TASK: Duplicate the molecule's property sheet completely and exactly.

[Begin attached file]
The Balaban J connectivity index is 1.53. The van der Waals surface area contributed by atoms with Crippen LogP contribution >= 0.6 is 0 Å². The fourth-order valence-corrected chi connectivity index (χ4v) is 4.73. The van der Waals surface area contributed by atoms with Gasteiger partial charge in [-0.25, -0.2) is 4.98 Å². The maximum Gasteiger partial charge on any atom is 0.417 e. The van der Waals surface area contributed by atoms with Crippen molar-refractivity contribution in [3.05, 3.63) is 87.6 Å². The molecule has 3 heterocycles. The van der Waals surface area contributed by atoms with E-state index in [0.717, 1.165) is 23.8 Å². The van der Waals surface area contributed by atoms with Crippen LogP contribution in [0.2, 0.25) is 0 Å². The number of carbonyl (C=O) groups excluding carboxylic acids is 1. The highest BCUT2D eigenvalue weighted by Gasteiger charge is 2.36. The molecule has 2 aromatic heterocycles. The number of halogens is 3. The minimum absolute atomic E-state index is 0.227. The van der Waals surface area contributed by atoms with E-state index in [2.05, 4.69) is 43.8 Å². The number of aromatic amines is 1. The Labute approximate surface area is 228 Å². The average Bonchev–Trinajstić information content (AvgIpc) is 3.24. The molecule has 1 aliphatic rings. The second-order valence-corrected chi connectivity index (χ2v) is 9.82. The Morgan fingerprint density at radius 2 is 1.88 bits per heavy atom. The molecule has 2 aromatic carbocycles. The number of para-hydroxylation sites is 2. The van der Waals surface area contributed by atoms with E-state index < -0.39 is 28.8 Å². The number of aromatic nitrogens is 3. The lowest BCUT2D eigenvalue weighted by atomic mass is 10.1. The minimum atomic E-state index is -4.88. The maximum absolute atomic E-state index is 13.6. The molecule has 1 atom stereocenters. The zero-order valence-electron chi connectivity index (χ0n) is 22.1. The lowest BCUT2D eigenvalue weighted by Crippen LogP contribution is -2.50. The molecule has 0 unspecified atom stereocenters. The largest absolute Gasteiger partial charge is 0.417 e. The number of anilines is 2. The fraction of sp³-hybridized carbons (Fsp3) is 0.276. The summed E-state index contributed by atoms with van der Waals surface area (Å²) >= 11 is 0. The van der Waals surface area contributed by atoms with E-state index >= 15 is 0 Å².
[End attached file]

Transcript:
The Balaban J connectivity index is 1.53. The van der Waals surface area contributed by atoms with Crippen LogP contribution >= 0.6 is 0 Å². The fourth-order valence-corrected chi connectivity index (χ4v) is 4.73. The van der Waals surface area contributed by atoms with Gasteiger partial charge in [-0.25, -0.2) is 4.98 Å². The maximum Gasteiger partial charge on any atom is 0.417 e. The van der Waals surface area contributed by atoms with Crippen molar-refractivity contribution in [3.05, 3.63) is 87.6 Å². The molecule has 3 heterocycles. The van der Waals surface area contributed by atoms with E-state index in [0.717, 1.165) is 23.8 Å². The van der Waals surface area contributed by atoms with Crippen LogP contribution in [0.2, 0.25) is 0 Å². The number of carbonyl (C=O) groups excluding carboxylic acids is 1. The highest BCUT2D eigenvalue weighted by Gasteiger charge is 2.36. The molecule has 2 aromatic heterocycles. The number of halogens is 3. The minimum absolute atomic E-state index is 0.227. The van der Waals surface area contributed by atoms with E-state index in [2.05, 4.69) is 43.8 Å². The number of aromatic amines is 1. The Labute approximate surface area is 228 Å². The average Bonchev–Trinajstić information content (AvgIpc) is 3.24. The molecule has 1 aliphatic rings. The second-order valence-corrected chi connectivity index (χ2v) is 9.82. The Morgan fingerprint density at radius 2 is 1.88 bits per heavy atom. The molecule has 2 aromatic carbocycles. The number of para-hydroxylation sites is 2. The van der Waals surface area contributed by atoms with E-state index < -0.39 is 28.8 Å². The number of aromatic nitrogens is 3. The lowest BCUT2D eigenvalue weighted by atomic mass is 10.1. The minimum atomic E-state index is -4.88. The maximum absolute atomic E-state index is 13.6. The molecule has 1 atom stereocenters. The zero-order valence-electron chi connectivity index (χ0n) is 22.1. The lowest BCUT2D eigenvalue weighted by Crippen LogP contribution is -2.50. The molecule has 0 unspecified atom stereocenters. The largest absolute Gasteiger partial charge is 0.417 e. The number of anilines is 2. The fraction of sp³-hybridized carbons (Fsp3) is 0.276. The summed E-state index contributed by atoms with van der Waals surface area (Å²) >= 11 is 0. The van der Waals surface area contributed by atoms with E-state index >= 15 is 0 Å².